This post, is about the cytogenetic technique called FISH, abbreviation for Fluorescence In Situ Hybridization. This technique literally fishes out the location of a particular DNA sequence from the repertoire of the DNA. The bait that is here is labelled stretch of DNA (around 100-1000 bps) called probe and the basic principle which makes this technique work is hybridization or renaturation. That is when a ss DNA fragment finds its complementary sequence on another ss DNA stretch, it will stabilise itself by forming hydrogen bonds with the complementary DNA molecule.

DNA hybridization DNA renaturation probe and target DNA
Fig 1: Hybridization or Renaturation: The labelled DNA fragment (red) finds and renatures with the complementary region on the larger DNA stretch (green).

The first FISH experiment was done by Pardue and Gall in year 1969 and since then many modifications have been made.

Let us see what is the process like!!

First of all as mentioned, the bait is the small stretch of DNA of about 100 to 1000 bps called the probe. The probe is either labelled with the fluorescent molecule (florochrome, direct labelling) or is linked with a protein or an antigen molecule ( for indirect labelling). The probe is complementary to the sequence of DNA that we are interested in, hence is responsible for the specificity. The sequence of bases in a probe is of utmost importance and hence probe should be carefully designed. The probe is labelled and hence can be visualized using fluorescent microscope ( fluorescently labelled probes)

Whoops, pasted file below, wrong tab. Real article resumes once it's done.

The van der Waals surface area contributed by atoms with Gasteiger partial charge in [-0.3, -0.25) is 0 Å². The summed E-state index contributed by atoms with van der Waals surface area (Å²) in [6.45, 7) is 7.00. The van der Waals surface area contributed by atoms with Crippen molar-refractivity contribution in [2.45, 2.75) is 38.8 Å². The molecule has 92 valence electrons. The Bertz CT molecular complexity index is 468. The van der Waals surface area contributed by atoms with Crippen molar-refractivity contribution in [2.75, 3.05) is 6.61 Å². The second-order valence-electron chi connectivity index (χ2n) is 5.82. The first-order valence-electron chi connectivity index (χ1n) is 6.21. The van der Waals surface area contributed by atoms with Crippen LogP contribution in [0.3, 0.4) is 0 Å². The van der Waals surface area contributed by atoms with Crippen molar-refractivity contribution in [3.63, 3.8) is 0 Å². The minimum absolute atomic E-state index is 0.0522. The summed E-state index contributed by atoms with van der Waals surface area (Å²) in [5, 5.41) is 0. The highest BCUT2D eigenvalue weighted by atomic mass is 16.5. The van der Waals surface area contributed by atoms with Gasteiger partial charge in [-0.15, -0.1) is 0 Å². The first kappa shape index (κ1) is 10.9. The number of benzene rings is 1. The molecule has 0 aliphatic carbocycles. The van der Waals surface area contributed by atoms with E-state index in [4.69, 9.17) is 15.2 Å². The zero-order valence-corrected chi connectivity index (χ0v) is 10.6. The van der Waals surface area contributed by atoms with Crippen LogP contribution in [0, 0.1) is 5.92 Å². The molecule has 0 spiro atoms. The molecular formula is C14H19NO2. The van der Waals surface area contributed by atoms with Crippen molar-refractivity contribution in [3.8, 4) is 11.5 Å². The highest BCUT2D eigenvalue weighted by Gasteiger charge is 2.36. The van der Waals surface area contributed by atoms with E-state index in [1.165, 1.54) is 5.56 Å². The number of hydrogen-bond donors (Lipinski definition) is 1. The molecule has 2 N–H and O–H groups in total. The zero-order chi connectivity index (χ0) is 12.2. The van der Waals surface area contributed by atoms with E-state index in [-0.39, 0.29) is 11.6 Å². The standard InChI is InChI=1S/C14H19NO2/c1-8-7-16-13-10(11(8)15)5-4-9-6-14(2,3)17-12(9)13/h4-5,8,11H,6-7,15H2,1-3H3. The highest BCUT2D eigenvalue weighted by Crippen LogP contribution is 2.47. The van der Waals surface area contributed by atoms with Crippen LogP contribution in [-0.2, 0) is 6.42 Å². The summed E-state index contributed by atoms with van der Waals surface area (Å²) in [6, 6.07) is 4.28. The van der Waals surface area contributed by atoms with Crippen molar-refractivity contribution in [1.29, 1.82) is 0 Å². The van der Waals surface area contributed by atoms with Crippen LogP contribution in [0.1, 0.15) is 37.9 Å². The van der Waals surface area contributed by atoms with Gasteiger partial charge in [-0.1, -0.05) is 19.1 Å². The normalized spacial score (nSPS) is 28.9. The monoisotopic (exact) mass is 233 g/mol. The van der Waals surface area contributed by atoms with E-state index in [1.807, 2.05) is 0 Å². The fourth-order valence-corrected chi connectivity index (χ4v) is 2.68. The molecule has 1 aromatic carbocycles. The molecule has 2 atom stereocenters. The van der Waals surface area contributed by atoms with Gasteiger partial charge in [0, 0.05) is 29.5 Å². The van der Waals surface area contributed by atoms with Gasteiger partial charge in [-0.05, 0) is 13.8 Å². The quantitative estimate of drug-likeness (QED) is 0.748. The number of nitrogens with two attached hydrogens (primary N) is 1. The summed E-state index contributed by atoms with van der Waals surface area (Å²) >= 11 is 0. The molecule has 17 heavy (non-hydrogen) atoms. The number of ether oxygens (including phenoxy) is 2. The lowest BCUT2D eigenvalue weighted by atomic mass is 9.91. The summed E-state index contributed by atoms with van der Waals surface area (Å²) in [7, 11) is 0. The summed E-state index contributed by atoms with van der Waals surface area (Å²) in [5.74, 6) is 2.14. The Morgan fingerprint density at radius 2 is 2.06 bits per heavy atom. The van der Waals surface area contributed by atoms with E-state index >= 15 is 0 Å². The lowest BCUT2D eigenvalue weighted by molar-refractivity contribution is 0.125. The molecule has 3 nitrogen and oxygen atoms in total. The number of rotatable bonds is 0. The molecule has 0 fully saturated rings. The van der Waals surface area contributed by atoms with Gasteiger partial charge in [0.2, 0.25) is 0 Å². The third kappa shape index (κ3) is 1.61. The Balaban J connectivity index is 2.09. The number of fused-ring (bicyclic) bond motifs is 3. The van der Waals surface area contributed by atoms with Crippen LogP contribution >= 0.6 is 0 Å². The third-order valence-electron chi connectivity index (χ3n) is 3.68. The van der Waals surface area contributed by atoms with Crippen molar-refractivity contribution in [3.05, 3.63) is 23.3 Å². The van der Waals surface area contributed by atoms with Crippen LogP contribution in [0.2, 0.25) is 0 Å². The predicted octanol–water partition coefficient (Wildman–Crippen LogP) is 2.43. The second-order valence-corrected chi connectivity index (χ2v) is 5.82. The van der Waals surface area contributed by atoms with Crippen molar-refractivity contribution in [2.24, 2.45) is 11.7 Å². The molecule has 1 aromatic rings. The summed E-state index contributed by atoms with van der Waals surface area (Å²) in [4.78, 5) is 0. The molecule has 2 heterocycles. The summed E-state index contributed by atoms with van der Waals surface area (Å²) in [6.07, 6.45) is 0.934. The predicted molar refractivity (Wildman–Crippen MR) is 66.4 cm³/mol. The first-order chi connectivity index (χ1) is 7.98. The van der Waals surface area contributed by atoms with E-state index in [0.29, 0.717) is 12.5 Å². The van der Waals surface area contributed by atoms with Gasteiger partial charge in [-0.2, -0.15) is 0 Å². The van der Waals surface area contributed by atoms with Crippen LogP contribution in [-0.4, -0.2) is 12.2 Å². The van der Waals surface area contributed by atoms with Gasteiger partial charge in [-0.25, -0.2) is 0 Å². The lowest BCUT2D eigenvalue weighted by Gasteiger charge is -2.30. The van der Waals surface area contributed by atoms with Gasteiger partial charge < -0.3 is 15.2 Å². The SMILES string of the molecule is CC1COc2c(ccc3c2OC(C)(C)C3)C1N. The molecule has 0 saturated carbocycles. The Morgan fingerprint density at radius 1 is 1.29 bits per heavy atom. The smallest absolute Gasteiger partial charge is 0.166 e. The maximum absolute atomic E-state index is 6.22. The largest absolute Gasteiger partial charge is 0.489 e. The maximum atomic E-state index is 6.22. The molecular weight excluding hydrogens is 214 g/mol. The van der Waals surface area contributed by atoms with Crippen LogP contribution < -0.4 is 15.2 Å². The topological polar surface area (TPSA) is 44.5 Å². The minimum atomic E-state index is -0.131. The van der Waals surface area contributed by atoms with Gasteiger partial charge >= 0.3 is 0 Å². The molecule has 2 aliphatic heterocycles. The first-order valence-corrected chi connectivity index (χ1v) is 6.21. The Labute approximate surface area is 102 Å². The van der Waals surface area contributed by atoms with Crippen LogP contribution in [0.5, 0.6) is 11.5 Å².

In situ hybridization (ISH) techniques involve localization of specific nucleic acid targets within fixed tissues and cells, and no extraction of nucleic material is done. Here the probe is added to the chromosome preparation of the target cell fixed onto a glass (or other) substrate, either in metaphase or even interphase.

As the FISH can be carried out in interphase chromosomes as well, it becomes possible to locate genes in the cells which do not grow rapidly in cell culture or even paraffin embedded tissue samples.

The target DNA and the probes are denatured using heat or chemicals and then mixed together to allow the probe to bind its complementary region. The excess or unbound probes is washed off. The probe will remain bound to its complementary region

As the probe is fluorecently labelled either directly or indirectly (using fluorescently labelled Antibodies or proteins), the binding of the probe to the target DNA can be visualized using a fluorescent microscope.

Fig 2: Steps in FISH.

The number of fluorescent spots present on the chromosomes is analysed. If there is a deletion, only one fluorescent spot will be seen instead of two (in case of normal individual). When there is a duplication, three bright spots will be seen instead of just two (as in the fig 3).

– Advantages of FISH:

  • FISH can be carried out using interphase chromosome as well, hence cells need not be cultured or frequently multiply. This also makes it possible to use different tissue samples and sections.
  • Labelling probes with different fluorophores allows detection of multiple sequences at a time.

– Applications of FISH:

A. Using Metaphase chromosomes:

1. Localisation of a DNA sequence: The probes when bond to the sequence of DNA on metaphase chromosome, makes it possible to identify the position of the particular DNA sequence in situ on chromosome.

2. Cloned DNA position can be located on metaphase chromosomes

3. Since the exact chromosome and location can be identified, this is useful for mapping of gene

4. Can be used for clinical diagnoses.

B. Using Interphase Chromosomes:

Since there is no need to culture cells, the difficult to culture cells like solid tumor cells, paraffin embedded tissue samples can be processed.

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